One Day in Mexico, this Happened…
Swimming with Whale Sharks in Cancun
“Jump, jump!” our boat driver shouts.
I spring myself from the ledge of the small motor-boat that is transporting us through the open waters off the coast of Cancun, Mexico. Ahead of me is my target. I hit the water with Tom at my side and begin swimming toward the large 15-foot whale shark before me.
This was my third time in the water today – a bonus jump. Our boat driver asked who wanted to go in one more time and five of the 10 of us onboard raised our hands, Tom and myself included. The first three volunteers jumped in with our swimming guide, a smiling Mexican whose job it was to swim alongside us and direct us to the whale shark, hollering directions in our ears “Swim faster!” “Look under the water!” “He’s turning – go that way, go that way!”
At first Tom and I thought we were going in with those other three people on our boat which we were surprised about since standard regulations says only two people from each boat can go in at a time and be swimming with whale sharks from each boat. We were the only boat by this particular whale shark, which is why three people got to jump in with the swim guide.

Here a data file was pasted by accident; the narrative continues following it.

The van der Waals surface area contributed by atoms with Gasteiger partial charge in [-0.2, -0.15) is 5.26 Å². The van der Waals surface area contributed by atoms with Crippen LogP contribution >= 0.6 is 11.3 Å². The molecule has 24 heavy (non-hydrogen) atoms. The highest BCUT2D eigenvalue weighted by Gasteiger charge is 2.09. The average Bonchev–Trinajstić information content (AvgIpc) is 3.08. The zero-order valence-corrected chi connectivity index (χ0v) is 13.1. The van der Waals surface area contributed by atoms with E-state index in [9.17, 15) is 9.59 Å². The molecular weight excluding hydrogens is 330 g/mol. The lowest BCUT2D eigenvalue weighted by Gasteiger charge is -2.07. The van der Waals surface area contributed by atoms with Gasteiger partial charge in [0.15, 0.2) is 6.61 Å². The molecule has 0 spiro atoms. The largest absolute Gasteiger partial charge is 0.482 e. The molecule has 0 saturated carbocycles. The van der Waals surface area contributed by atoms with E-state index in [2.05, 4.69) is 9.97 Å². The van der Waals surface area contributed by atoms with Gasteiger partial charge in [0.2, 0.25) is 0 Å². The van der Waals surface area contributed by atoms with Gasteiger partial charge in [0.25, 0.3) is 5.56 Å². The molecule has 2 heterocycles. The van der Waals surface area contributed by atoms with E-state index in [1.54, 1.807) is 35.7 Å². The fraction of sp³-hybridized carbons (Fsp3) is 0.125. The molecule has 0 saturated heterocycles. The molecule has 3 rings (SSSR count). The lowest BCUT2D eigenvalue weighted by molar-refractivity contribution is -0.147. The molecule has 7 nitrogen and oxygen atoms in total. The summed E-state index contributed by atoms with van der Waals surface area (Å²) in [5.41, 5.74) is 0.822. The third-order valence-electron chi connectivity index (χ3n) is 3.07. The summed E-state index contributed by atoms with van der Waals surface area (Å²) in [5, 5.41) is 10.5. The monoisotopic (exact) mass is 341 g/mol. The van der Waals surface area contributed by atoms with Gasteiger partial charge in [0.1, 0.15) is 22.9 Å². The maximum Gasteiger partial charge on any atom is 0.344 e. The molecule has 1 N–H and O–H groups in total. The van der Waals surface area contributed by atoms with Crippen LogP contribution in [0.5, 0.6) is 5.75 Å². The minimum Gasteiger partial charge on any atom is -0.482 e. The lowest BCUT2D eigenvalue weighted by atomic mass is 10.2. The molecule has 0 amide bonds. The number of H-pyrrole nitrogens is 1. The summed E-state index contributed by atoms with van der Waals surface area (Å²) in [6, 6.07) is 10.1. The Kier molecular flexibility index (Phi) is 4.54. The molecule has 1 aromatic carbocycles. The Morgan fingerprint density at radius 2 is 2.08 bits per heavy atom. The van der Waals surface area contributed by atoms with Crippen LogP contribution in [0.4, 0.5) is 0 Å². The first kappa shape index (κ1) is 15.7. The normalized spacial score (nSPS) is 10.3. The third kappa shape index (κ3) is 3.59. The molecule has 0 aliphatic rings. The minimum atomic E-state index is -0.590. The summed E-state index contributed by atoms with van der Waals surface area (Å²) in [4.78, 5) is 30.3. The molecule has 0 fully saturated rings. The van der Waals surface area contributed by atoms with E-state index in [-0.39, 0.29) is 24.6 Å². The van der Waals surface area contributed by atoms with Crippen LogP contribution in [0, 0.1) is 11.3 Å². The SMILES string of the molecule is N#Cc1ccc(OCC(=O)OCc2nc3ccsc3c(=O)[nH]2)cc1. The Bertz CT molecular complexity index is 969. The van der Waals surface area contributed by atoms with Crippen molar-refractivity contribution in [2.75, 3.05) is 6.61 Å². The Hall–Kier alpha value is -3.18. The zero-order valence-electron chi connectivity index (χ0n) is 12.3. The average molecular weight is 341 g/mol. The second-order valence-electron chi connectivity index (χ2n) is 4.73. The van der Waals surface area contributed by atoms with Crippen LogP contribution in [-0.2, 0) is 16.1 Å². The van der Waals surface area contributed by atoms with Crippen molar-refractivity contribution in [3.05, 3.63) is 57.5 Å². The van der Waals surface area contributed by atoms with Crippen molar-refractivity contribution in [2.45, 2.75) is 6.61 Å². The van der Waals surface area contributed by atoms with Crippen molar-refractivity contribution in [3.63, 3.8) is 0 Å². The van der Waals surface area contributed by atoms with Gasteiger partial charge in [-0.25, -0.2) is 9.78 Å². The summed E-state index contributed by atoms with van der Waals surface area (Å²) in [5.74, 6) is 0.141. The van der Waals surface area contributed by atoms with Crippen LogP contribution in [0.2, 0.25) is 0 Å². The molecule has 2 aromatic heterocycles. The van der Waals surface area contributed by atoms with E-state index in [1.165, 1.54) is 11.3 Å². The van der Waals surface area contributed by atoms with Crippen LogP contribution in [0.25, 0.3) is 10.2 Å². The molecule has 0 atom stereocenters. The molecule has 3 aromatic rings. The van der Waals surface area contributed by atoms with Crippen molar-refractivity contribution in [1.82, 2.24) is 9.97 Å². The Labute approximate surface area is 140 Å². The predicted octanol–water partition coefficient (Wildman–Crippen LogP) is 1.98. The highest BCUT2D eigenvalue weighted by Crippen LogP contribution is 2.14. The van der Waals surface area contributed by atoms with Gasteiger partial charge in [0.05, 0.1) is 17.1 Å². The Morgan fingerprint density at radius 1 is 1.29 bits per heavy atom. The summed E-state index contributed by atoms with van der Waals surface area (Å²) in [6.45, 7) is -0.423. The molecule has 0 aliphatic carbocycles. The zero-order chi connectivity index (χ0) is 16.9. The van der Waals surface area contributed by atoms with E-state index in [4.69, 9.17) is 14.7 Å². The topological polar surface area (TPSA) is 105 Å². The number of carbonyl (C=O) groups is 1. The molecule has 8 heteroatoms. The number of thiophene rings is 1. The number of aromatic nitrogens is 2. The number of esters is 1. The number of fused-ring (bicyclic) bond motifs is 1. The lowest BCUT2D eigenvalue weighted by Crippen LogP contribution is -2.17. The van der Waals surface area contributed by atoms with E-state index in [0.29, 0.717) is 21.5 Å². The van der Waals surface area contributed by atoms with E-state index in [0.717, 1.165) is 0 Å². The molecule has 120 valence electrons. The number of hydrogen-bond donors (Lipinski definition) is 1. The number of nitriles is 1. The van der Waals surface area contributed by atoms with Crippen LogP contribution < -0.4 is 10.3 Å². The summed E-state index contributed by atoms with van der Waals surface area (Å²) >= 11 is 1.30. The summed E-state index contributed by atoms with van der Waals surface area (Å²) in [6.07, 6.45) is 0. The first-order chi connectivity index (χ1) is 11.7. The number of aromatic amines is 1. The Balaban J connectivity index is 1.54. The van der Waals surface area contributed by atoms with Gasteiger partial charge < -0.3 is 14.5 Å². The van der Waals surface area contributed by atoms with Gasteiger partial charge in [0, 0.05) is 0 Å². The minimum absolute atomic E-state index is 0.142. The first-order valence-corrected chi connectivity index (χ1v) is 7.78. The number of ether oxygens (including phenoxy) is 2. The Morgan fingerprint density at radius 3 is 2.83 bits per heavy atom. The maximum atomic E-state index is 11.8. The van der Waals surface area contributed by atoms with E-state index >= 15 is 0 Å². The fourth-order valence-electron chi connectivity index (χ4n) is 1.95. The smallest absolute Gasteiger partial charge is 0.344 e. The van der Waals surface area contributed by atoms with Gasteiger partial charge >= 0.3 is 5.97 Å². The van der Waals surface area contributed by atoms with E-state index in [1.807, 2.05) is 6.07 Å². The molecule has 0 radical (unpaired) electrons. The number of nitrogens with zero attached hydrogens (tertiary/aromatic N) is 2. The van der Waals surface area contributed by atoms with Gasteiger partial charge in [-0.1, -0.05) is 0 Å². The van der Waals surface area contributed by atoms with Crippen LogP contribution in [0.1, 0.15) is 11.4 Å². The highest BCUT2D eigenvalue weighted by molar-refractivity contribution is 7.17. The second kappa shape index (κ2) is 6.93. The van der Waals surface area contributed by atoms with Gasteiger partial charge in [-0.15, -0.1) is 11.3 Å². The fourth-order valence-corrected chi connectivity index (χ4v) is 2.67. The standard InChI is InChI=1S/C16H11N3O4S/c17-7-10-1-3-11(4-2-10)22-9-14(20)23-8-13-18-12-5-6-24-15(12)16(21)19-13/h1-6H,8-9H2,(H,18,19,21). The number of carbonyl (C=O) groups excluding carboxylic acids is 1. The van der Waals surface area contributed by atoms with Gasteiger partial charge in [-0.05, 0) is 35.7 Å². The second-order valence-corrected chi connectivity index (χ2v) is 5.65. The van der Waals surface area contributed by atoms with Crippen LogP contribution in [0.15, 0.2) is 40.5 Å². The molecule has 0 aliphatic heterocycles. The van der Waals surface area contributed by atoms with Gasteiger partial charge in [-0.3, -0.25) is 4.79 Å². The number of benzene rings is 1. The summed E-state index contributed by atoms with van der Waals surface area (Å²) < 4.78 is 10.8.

The driver, however, told us to wait. He then maneuvered the boat so we were in front of another whale shark coming toward us from the opposite side – and that’s when we were instructed to jump.
Hitting the water without our swim guide was a bit strange. I keep waiting for instructions, but none come. However, this is our third time and Tom and I know what to do.